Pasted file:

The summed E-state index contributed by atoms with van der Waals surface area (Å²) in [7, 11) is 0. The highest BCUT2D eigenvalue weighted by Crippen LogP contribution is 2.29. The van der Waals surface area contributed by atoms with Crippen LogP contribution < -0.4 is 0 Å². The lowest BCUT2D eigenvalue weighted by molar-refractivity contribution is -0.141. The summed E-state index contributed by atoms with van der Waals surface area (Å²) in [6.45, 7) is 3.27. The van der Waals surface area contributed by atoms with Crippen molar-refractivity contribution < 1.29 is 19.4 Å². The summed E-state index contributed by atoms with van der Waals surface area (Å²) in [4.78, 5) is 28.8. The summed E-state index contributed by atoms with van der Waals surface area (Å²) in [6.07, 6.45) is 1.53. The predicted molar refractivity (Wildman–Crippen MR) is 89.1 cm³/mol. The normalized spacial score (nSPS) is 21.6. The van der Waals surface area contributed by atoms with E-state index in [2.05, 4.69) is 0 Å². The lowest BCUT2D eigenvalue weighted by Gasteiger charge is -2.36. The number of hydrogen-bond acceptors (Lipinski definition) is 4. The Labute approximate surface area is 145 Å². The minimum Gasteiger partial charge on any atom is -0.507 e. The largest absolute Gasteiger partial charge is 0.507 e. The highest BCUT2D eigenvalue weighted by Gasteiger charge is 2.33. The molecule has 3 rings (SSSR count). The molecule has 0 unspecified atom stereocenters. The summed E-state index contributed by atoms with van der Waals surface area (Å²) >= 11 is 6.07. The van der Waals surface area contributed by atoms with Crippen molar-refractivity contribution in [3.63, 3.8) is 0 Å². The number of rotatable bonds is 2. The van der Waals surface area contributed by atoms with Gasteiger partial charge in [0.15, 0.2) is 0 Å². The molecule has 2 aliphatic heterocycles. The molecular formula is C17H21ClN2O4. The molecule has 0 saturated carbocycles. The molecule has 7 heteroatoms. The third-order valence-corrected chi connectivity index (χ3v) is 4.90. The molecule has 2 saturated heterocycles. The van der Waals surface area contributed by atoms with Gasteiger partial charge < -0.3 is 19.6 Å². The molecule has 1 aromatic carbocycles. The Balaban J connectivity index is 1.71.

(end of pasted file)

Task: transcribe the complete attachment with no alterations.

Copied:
The summed E-state index contributed by atoms with van der Waals surface area (Å²) in [7, 11) is 0. The highest BCUT2D eigenvalue weighted by Crippen LogP contribution is 2.29. The van der Waals surface area contributed by atoms with Crippen LogP contribution < -0.4 is 0 Å². The lowest BCUT2D eigenvalue weighted by molar-refractivity contribution is -0.141. The summed E-state index contributed by atoms with van der Waals surface area (Å²) in [6.45, 7) is 3.27. The van der Waals surface area contributed by atoms with Crippen molar-refractivity contribution < 1.29 is 19.4 Å². The summed E-state index contributed by atoms with van der Waals surface area (Å²) in [4.78, 5) is 28.8. The summed E-state index contributed by atoms with van der Waals surface area (Å²) in [6.07, 6.45) is 1.53. The predicted molar refractivity (Wildman–Crippen MR) is 89.1 cm³/mol. The normalized spacial score (nSPS) is 21.6. The van der Waals surface area contributed by atoms with E-state index in [2.05, 4.69) is 0 Å². The lowest BCUT2D eigenvalue weighted by Gasteiger charge is -2.36. The number of hydrogen-bond acceptors (Lipinski definition) is 4. The Labute approximate surface area is 145 Å². The minimum Gasteiger partial charge on any atom is -0.507 e. The largest absolute Gasteiger partial charge is 0.507 e. The highest BCUT2D eigenvalue weighted by Gasteiger charge is 2.33. The molecule has 3 rings (SSSR count). The molecule has 0 unspecified atom stereocenters. The summed E-state index contributed by atoms with van der Waals surface area (Å²) >= 11 is 6.07. The van der Waals surface area contributed by atoms with Crippen molar-refractivity contribution in [3.63, 3.8) is 0 Å². The number of rotatable bonds is 2. The van der Waals surface area contributed by atoms with Gasteiger partial charge in [0.15, 0.2) is 0 Å². The molecule has 2 aliphatic heterocycles. The molecular formula is C17H21ClN2O4. The molecule has 0 saturated carbocycles. The molecule has 7 heteroatoms. The third-order valence-corrected chi connectivity index (χ3v) is 4.90. The molecule has 2 saturated heterocycles. The van der Waals surface area contributed by atoms with Gasteiger partial charge < -0.3 is 19.6 Å². The molecule has 1 aromatic carbocycles. The Balaban J connectivity index is 1.71.